Global Financial Integrity Lead Economist Dev Kar Examines the Role of Illicit Financial Flows in the Greek Debt Crisis. IFFs Cost Greece an Estimated US$160 Billion over the Last Decade
Greece has been in the news a lot lately and as we all know, it has not been good news. By all accounts, the austerity measures being imposed on the population as a condition for bailing Greece out of the financial crisis, is severe. As Walter Mead points out in a recent blog, investors are worried that the Greeks may not stand for them. He rightly notes that ordinary Greeks feel that the rich should pay the costs of the economic crisis and not them. They are right. According to an article in the Washington Post (Is austerity a Greek myth? By David Ignatius, May 3, 2010), Prime Minister Papandreou admits that corruption now robs the Greek economy by US$20-30 billion and “graft” (probably meaning bribery and kickbacks) accounts for some 8-12 percent of GDP. If, as I suspect, the Prime Minister is talking of graft and corruption as separate components, the size of Greece’s underground works out to some 18-21 percent of GDP. The result still falls short of the 25-30 percent of GDP estimated by most economists.
By Dev Kar, February 18, 2010
A recent study at Global Financial Integrity (GFI) found that illicit financial flows from developing countries (henceforth emerging markets), which grew around 18 percent per annum since 2002 swelled up to US$1 trillion in 2006. While the lack of prudent macroeconomic policies, political instability, and governance issues are major drivers of illicit flows, a subsequent study at GFI found that banking secrecy and lack of regulatory oversight facilitated the absorption of illicit flows in mainly Western financial institutions. Curtailing illicit flows must therefore involve both emerging market as well as developed countries to address the factors responsible for the generation and absorption of illicit funds.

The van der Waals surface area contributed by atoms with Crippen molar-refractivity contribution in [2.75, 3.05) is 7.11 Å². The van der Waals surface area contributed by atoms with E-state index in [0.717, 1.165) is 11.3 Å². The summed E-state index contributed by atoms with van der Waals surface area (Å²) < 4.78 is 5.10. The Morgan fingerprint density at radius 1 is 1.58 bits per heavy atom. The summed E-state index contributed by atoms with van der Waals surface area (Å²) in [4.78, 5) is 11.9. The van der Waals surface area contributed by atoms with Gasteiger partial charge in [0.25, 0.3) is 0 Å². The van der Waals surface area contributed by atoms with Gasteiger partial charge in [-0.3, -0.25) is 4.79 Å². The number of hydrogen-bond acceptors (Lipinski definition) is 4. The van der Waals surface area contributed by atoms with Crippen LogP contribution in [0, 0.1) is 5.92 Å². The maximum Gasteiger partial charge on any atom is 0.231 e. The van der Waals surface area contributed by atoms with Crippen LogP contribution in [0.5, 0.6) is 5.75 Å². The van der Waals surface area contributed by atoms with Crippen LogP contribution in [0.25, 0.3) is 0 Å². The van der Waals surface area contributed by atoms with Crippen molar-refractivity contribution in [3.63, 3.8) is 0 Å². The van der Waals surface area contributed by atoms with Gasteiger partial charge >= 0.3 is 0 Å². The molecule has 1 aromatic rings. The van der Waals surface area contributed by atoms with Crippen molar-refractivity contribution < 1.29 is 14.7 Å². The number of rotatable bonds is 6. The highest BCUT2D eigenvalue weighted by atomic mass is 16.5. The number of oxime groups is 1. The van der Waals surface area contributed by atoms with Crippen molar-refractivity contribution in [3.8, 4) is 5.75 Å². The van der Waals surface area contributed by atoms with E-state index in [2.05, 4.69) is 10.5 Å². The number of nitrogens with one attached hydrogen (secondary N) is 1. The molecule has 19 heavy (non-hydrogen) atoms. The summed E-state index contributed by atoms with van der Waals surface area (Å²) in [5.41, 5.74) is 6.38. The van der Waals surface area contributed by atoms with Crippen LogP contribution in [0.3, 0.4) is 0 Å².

By Dev Kar, February 2, 2010
Time is running short for recipient countries to curtail illicit financial outflows and for developed countries to implement stricter oversight of banks and offshore financial centers that absorb these flows. Developing countries cannot count on a continued increase in bilateral assistance to offset the erosion of real values through inflation let alone counteract the reduction in aid effectiveness due to unrecorded leakages of capital.
By Dev Kar, September 30, 2009
Illicit financial flows exit developing countries through two broad channels—as unrecorded capital flows from a country’s external accounts (captured by the World Bank Residual model) and trade mispricing (captured by the Direction of Trade statistics or DOTS model). GFI’s study Illicit Financial Flows from Developing Countries: 2002-2006 points out that some researchers have questioned the use of the trade mispricing model to capture illicit flows. They argue that data issues underlying the recording of partner country exports and imports introduce enough “noise” so that the trade mispricing model is unable to capture illicit flows. I was therefore not surprised to hear cynical remarks about the quality of bilateral trade statistics at a recent World Bank conference (Understanding the dynamics of the flows of illicit funds from developing countries, September 14-15). Here, I point out the reasons why most economists reject such arguments for not studying trade mispricing as a conduit for illicit financial flows from developing countries.